Working for peace in the world and in our station
KBOO is a big, wonderful, crazy and sometimes challenging community. With so much diversity (age, gender, ethnicity, spirituality, physical ability, sexual orientation, etc.) in an open, participatory and expressive environment, conflict is bound to happen, and occasionally differences spill out into the public arena as we saw in last week’s Willamette Week article on three of our program hosts.
We don't mind the press, but we'd like the chance to work out the issues internally first. Out of respect for the staff and volunteers involved in the conflict resolution process, I'll wait to post more details, but an update will be forthcoming. Meanwhile, I have included our response to the article as well as the original WW text. Thank you for your patience, kindness and support as we work with everyone involved to bring our community together.
Dear Willamette Week:
Last week, WW ran a story about three KBOO program hosts who are among the hundreds of diverse community leaders we bring to the airwaves. As with any community organization, sometimes conflicts arise, particularly within organizations dealing with some of the most challenging conflicts of our time such as the Israeli-Palestinian conflict. KBOO continues to be deeply committed to using dialogue in the service of conflict resolution, and we expect, and facilitate, the people involved in conflict to work in good faith towards resolution and understanding.
Because KBOO is an open and democratic organization, we welcome any light that is brought to bear on us; we have nothing to hide and we share WW’s concern that peacemaking opportunities not be squandered. That said, we seek to use our resources to facilitate conflict resolution, not scuttle it.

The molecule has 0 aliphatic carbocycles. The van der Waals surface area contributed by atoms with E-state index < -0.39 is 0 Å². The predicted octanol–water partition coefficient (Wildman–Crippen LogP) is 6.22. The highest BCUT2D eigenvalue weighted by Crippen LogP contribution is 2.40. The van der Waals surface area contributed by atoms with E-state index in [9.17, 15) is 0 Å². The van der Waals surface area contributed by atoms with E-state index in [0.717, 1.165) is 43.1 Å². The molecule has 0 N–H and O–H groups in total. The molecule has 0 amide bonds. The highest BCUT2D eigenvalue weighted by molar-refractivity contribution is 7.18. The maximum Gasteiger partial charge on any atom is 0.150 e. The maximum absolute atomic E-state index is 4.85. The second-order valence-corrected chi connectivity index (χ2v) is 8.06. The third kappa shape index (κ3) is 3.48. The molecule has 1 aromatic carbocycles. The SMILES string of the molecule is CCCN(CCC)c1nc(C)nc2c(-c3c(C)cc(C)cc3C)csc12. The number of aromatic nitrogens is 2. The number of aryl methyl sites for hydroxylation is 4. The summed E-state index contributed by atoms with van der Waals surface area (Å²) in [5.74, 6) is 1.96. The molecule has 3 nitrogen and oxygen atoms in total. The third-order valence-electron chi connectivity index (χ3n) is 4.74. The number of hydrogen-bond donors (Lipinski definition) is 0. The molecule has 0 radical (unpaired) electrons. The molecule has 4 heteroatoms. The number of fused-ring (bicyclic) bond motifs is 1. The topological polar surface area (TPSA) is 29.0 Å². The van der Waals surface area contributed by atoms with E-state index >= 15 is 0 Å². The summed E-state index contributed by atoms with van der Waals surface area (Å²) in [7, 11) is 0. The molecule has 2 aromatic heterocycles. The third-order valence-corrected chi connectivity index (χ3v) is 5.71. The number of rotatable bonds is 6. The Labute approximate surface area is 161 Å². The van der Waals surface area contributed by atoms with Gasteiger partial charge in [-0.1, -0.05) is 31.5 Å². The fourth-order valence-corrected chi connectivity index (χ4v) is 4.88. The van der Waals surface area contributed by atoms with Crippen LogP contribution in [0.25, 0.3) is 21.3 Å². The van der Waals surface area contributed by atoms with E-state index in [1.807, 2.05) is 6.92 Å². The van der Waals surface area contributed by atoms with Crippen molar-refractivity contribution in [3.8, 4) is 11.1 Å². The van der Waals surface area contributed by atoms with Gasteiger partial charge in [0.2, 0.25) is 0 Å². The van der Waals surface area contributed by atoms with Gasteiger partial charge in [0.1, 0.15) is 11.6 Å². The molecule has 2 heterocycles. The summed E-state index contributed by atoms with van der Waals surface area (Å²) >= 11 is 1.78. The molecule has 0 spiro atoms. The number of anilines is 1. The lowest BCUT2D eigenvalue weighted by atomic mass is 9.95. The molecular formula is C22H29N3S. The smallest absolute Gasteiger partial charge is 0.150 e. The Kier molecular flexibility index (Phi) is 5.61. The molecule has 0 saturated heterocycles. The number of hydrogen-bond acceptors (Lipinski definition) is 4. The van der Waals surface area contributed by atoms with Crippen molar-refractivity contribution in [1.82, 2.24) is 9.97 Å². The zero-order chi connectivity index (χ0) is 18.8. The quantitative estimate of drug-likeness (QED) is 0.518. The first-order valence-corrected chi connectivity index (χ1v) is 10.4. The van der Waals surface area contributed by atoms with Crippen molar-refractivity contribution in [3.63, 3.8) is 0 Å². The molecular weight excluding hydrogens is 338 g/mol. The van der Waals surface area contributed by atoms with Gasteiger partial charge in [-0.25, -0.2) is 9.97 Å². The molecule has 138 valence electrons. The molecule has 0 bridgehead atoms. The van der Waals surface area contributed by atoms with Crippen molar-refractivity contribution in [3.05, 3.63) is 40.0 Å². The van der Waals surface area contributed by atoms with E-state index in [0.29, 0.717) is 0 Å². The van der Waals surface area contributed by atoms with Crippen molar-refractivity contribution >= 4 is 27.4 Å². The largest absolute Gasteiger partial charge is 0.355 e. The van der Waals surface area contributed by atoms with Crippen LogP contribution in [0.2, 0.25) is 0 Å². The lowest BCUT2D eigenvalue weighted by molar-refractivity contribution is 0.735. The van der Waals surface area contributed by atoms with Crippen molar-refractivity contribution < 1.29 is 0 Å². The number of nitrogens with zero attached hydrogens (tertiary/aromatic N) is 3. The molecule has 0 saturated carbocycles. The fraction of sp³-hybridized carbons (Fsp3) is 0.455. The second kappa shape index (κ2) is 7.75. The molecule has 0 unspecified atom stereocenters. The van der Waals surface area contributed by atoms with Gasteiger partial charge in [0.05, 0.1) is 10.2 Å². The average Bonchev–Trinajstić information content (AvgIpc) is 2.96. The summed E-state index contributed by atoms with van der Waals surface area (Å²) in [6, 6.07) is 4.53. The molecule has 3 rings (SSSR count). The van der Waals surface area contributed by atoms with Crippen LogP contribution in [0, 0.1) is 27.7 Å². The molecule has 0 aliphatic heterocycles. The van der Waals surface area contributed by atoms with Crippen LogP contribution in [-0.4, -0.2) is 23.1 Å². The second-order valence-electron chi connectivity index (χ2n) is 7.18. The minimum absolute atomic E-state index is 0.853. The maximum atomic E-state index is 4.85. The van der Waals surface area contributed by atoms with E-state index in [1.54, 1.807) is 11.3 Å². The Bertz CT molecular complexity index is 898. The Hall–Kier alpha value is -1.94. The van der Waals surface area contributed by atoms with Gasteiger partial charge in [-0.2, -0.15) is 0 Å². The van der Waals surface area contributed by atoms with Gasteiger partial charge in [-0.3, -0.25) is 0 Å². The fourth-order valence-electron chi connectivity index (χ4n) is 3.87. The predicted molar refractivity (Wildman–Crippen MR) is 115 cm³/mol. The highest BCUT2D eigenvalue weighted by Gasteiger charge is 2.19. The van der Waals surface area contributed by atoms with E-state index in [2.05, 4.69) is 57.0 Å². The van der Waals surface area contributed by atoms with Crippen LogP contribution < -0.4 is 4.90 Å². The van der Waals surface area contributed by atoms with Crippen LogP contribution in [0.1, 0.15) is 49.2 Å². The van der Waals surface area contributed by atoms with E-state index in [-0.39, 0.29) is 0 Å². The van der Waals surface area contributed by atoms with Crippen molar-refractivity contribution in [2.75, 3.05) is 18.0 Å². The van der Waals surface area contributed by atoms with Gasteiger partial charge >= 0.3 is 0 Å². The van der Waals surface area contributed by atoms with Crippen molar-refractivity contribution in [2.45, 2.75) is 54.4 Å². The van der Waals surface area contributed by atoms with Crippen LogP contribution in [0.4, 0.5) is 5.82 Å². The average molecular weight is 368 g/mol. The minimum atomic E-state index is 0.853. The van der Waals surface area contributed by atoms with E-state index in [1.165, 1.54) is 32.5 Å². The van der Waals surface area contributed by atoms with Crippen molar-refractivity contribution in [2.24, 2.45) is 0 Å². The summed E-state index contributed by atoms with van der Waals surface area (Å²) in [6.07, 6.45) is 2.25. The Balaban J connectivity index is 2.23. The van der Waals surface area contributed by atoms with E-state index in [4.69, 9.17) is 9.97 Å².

I, and several of those involved in this issue, shared with your reporter that we were actively engaged in the delicate task of working towards resolution and that a negative story would not contribute to this work of facilitating understanding between the parties, but rather risked inflaming them. It was therefore disappointing that WW chose to run the story anyway. We applaud all efforts in support of peacemaking but were saddened that filling the Rogue of the Week segment was more important than allowing the parties to put their best effort forward, come to an understanding, and repair the damage. Now wouldn’t that be a story?
Arthur W Davis
KBOO Station Manager
Rogue of the Week
May 21, 2009
By James Pitkin
With a cease-fire in the Middle East and President Obama promising renewed diplomatic efforts, there’s tentative new hope for a lasting end to the decades-old Palestinian-Israeli conflict.
So it hurts more than ever to see that distant conflict played out in peace-loving Portland—and at our own community radio station, no less. For kicking an outspoken Palestinian-American off his show, we’re naming KBOO’s Portland Yiddish Hour co-host Ed Kraus this week’s Rogue.
The weekly Sunday-morning program featuring Jewish music and community news held an on-air fundraising drive May 10. Liz Schwartz, another co-host on the program, invited Portland lawyer Hala Gores on to help raise money.
Gores, who co-hosts a KBOO program called One Land, Many Voices and is often critical of Israel, says she was eager to build bridges between communities. “I said I would be honored to do it,” says Gores (whose cousin Tom Gores just bought The San Diego Union-Tribune).
But the day before the show, Gores says, she got a call from a KBOO staffer in tears who said Kraus wanted Gores off the show after an unidentified trial lawyer protested to Kraus. Local lawyers knew about Gores’ appearance because she had sent mass emails to members of the legal profession in hopes of raising more money.
Kraus, who owns Kraus Music Products in Clackamas, confirms he asked KBOO management to bump Gores, but he declined to say why. “It’s a tempest in a teapot,” Kraus says. “It’s not a big deal.”
But we agree with Gores that it was a peace-making opportunity squandered. “It cuts deep,” she says, “to be rejected when you’re trying to reach out and work at a positive level.”